First we must become more aware of our self-talk. Review the post on the inner critic here.

Some ways to uncover your self-talk are:

  • Free association journaling
  • Self reflection several times a day
  • Ask a loved one what they think your self talk says

Free Association Journaling

Free association journal writing is a good tool to elicit self-talk. Simply put, this is a type of writing in which you start writing and write whatever comes into your mind for 15 minutes. Often I ask people to start with something neutral and my typical suggestion is “start writing about an orange.” It doesn’t take long before we will start writing about ourselves. Take a look and you will likely find some information about what you think about yourself.

Self-Reflection several times a day

This can be done by setting a reminder and asking yourself “what am I thinking about myself right now?” Jot down what you are thinking without judgement. Do this three to four times a day for three days.

Ask a loved one for their perspective

This is likely the easiest avenue, but could lead to some inaccuracies if there are issues between you and your chosen loved one. Another way would be to ask several loved ones and look for patterns of response. For example if each person you ask gives as one of their responses “you are too hard on yourself,” this is likely at the core of your thinking in some way.

Taming stress by shifting your self-talk style

Once you have started to tune into your self-talk and placing it in one of the above categories you may find that more of your self-talk tends toward the negative. You are not alone. This is a tendency we have as humans. Work at not judging your self-talk but taking some time to look at it and determine what part you want to change.

Often people get bogged down with emotionally laden words to describe the self. In my practice I encourage people to look at these and then start to shift them to descriptors with less baggage

I have a list that I call “The ‘F’ word list.” While not all of the words begin with ‘F’ they all come with varying amounts of emotional baggage. Once you’ve identified some of the ‘F’ words you use most often I encourage you to be on the look out for these words and then to shift your language to become more descriptive and less judgmental.

For example consider exchanging these words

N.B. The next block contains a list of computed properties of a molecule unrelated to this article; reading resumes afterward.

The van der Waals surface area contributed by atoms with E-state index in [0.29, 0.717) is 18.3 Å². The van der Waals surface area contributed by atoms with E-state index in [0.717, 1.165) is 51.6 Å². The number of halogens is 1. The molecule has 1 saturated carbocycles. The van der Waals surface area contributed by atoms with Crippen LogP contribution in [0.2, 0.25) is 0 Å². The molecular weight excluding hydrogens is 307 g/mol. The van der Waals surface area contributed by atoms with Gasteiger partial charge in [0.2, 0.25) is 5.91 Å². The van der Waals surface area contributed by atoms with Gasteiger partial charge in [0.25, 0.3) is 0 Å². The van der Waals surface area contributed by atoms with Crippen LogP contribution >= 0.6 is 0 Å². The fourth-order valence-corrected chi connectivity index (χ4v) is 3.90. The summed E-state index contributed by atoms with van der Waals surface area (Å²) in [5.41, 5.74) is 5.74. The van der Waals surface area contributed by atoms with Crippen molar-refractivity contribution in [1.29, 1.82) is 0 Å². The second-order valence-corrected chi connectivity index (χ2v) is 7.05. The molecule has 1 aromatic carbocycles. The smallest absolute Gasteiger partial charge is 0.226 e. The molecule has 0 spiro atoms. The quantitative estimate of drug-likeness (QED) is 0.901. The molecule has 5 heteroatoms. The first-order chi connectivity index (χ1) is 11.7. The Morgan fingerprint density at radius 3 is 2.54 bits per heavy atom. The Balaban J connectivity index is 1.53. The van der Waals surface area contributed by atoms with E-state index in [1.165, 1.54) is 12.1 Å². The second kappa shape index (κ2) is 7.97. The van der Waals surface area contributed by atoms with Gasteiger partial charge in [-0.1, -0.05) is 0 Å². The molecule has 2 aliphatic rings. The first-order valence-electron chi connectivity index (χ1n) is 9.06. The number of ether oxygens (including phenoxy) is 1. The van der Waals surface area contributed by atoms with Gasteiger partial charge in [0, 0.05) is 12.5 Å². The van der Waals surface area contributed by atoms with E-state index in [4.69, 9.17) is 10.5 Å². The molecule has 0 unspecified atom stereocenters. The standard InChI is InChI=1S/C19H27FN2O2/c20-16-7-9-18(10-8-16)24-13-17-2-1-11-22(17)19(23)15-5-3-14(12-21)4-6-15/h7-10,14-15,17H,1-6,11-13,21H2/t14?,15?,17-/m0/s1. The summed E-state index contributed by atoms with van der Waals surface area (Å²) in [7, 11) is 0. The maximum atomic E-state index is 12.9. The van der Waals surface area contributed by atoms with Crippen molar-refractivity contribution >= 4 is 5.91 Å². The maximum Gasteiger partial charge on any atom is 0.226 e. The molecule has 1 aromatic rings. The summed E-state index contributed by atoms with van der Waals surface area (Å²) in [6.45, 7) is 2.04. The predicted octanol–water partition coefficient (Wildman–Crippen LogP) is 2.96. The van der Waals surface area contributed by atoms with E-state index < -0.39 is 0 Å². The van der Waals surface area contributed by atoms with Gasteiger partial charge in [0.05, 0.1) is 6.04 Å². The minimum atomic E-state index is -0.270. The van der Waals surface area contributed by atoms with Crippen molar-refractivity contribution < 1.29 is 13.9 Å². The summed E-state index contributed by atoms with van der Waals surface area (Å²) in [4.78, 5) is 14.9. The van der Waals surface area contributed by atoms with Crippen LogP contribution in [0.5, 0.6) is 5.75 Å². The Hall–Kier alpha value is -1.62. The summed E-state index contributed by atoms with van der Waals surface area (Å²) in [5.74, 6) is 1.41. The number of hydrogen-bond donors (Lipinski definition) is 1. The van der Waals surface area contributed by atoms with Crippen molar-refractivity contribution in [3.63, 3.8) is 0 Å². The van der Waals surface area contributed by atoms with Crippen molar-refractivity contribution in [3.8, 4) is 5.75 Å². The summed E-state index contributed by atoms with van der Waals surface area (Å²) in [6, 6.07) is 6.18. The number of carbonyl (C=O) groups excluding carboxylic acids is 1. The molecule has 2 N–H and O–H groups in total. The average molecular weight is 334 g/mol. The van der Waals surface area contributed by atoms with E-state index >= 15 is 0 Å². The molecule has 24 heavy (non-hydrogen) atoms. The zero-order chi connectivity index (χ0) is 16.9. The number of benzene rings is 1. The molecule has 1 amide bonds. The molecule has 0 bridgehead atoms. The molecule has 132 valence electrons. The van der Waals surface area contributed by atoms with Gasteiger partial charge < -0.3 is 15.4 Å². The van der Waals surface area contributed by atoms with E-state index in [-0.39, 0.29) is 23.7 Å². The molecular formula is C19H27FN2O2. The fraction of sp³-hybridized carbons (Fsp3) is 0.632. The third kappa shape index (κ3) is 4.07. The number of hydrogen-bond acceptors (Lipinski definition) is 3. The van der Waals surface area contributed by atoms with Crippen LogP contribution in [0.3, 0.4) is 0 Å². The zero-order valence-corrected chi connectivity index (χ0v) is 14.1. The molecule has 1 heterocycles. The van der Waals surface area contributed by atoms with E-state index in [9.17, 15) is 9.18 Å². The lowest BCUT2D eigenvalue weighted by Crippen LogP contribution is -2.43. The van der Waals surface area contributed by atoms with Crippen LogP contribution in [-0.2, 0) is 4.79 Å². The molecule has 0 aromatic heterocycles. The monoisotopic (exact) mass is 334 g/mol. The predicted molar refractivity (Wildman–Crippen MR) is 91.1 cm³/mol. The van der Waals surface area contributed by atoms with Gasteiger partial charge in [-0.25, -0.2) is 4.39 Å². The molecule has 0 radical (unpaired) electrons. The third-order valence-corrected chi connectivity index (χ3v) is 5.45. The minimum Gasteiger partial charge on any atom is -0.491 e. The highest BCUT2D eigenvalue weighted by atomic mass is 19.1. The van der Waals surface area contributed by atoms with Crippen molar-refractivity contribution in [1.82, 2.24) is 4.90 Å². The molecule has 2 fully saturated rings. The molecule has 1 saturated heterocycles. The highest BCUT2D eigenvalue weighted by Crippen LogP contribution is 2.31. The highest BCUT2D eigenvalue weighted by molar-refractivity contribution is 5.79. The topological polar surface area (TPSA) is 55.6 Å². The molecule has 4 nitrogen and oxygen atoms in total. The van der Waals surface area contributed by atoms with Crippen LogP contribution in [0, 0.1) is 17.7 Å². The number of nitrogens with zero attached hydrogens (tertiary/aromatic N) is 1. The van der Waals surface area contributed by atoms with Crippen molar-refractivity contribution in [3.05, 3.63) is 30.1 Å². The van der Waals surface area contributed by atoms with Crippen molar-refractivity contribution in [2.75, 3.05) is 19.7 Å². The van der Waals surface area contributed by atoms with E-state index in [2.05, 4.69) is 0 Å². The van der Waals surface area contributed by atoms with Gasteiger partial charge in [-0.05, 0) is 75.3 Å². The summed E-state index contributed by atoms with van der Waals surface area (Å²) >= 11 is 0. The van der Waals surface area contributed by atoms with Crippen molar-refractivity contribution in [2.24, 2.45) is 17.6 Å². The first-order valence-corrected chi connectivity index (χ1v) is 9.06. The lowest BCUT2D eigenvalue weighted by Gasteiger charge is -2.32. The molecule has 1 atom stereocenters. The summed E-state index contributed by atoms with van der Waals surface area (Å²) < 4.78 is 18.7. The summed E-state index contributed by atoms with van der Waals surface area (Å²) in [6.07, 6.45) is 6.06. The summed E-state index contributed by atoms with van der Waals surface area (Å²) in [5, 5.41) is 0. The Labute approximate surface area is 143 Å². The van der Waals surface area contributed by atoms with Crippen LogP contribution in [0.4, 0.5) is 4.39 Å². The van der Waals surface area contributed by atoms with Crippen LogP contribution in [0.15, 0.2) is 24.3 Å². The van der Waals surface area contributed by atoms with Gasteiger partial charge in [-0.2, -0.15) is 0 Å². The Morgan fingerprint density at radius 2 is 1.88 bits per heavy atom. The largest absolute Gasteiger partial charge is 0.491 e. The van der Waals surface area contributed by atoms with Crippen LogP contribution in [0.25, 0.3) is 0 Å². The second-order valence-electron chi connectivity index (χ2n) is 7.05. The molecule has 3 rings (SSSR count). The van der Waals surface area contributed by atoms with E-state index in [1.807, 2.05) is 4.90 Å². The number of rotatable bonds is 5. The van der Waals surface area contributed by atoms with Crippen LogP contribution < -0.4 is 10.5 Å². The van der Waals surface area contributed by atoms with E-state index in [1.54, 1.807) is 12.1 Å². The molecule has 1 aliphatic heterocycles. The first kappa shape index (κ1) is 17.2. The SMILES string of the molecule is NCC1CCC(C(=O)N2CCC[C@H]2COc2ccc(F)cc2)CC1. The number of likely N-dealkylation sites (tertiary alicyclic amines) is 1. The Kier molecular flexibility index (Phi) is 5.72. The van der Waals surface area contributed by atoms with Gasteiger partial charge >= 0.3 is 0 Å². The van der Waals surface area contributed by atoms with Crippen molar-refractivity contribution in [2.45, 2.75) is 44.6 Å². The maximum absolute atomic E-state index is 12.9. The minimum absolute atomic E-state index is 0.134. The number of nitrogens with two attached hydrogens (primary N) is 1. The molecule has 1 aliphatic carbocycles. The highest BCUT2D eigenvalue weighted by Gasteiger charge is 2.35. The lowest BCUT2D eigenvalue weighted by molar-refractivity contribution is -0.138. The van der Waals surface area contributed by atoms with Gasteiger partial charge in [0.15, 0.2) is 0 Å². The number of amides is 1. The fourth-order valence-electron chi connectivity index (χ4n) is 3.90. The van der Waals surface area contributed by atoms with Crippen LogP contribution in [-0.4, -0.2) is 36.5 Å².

1. Failure
  2. Fat
  3. Judgement
  4. Bad
  5. Lazy
  6. Abnormal
  7. Stupid
  8. Fake
  9. Fault
With These
  1. Did not meet my goal
  2. Overweight
  3. Assess
  4. Not where I’d like to be
  5. Not as active as I’d like to be
  6. Move to a different beat than most
  7. Inauthentic
  8. Responsibility

When we are more aware of our self talk we can more easily shift our thinking into one of the more positive forms. This exercise is not about turning everything on its head and making it pie in the sky wonderful. It’s about accurately identifying our thinking without judgement and laying a plan to do something different.

Self judgement often leads to more negative thinking and a brick wall that may encouraged you to give up on making change which of course does not lead to any improvements in how you feel or your stress levels.

Once you have identified your negative self-talk you can work at inserting more positive forms of self-talk into your thinking.

For example if I am “not as active as I would like to be” what can I do to become more active? This may require some insertion of motivational or instructional self-talk into my day. This allows me to think more clearly about how to become more active rather than beating my head against the brick wall of “I’m just lazy.”

Use more positive self-talk to your advantage. Not to create inaccurate thinking, but to make some changes and decrease self-judgement. Shift o self-assessment and consider when you’ve been successful in the past. Often skills that have been helpful in other areas of life are transferrable. Using skills you already have to build new ones will help decrease your stress as well.

Give it a try and tell me what you think.